+1 (347) 474-1028 info@essayparlour.com

). An individual knows his or her ow… Show more Individals

Paper help Economics ). An individual knows his or her ow… Show more Individals

Economics

). An individual knows his or her ow… Show more Individals

). An individual knows his or her ow… Show more Individals are of two di §erent abilities: high (H) and low (L). An individual knows his or her own ability but an employer does not. Employers believe that both types of individuals are equally likely in the population, and therefore has an initial (prior) belief that an individual is high ability with probability 1. Before an individual looks for a job, he or she has an opportunity to go to college. 2 Assume that attending college does not change an individualiÌs ability; this problem shows that even in this circumstance, college can perform a useful social function. The e §ort cost of attending college is di §erent for individuals of di §erent abilities. In order to attend college, high ability individuals must expend e §ort 1, and low ability individuals must expend e §ort 1, where a < 3 (this means that a 3a low ability individual has a higher cost of attending college). Not attending college costs 0. After observing an individualiÌs education (that is, whether he or she attended college) an employer makes the individual a job o §er. The wage that the individual receives is equal to the employeriÌs belief that the individual is high ability, given the level of schooling that the individual has chosen to acquire. For example, if the employer believes that a college graduate is high ability with probability 2 he will o §er 3 a college graduate a wage of 2 . If he believes that an individal with no college education is high ability 3 with probability 1 , he will o §er an individual without college a wage of 1 : An individualiÌs payo § is 44 equal to his wage, minus the cost of education.. First consider a separating equilibrium. In a separating equilibrium, high ability individuals attend college, but low ability individuals do not. (a) If the employer observes that an individual did not attend college, what is his belief about the individualiÌs ability? What wage will he o §er individuals who do not attend college? (b) If the employer observes that an individual did attend college, what is his belief about the indi- vidualiÌs ability? What wage will he o §er individuals who attend college? (c) Given the wages paid to college graduates and those who do not attend, will the high-ability individual chooose to attend college? (Hint: compare the payo § of attending college for the high ability graduate to the payo § of not attending college) (d) Given the wages paid to college graduates and those who do not attend, for which values of a will the low-ability individual chooose to attend college? (Hint: compare the payo § of attending college for the low ability graduate to the payo § of not attending college) (e) In a separating equilibrium, a low ability individual does not attend college. For which values of a is this expectation consistent with the low ability individualiÌs strategy? Now, consider a pooling equilibrium in which all individuals attend college; that is, both high and low ability individuals attend college. If some individual were to choose not to attend college, the employer would believe that he or she must be low ability, and would o §er a wage of 0. (f) If the employer observes that an individual attended college, what is his belief about the individ- ualiÌs ability? What wage will he o §er to college graduates? (Hint: The employer expects that all individuals attend college. This means that attending college conveys no information about the individualiÌs true ability). (g) Given the wages paid to college graduates (and the wage that would be paid to non-grads) would the high-ability individual choose to attend college? For which values of a would the low ability individual choose to attend college? (h) In a pooling equilibrium, both high and low ability individuals attend college. For which values of a is this expectation consistent with the individualsiÌstrategies? Finally, consider a sem-separating equilibrium in which high-ability individuals attend college (for sure), but low ability students attend college with probability 0 < s < 1: (i) If the employer sees that an individual attends college what is his belief that the individual is high-ability? What is the wage to college graduates? (Hint: Remember, all high ability individuals attend, but low ability individuals attend with probability s. Divide the probability of an individual being high ability and attending college by the overall probability of an individual attending college). (j) If the employer sees that an individual did not attend college, what are his beliefs about the individualiÌs ability? (Hint: all high ability individuals attend college) (k) The low-ability individual is willing to randomize between attending college and not attending college. Use this to Önd the probability that the low-ability individual attends in equilibrium. Bonus: Comment on the purpose of college illustrated in this example. How is this purpose a §ected as college becomes easier for the low-ability type (i.e. as a increases)? • Show less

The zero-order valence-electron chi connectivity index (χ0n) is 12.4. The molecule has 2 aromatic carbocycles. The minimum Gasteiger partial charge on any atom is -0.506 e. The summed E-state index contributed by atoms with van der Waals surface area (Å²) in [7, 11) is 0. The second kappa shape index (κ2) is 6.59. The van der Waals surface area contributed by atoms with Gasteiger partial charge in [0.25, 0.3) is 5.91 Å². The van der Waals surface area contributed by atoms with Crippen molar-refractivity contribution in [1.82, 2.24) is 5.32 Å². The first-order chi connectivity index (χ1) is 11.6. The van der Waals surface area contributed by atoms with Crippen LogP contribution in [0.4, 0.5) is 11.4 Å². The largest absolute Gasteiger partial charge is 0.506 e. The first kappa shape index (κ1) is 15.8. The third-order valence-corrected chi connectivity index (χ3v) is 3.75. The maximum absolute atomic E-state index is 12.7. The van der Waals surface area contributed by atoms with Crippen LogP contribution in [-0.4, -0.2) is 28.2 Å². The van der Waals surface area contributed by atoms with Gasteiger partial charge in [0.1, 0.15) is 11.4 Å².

Order Now

Ready to try a high quality writing service? Get a discount here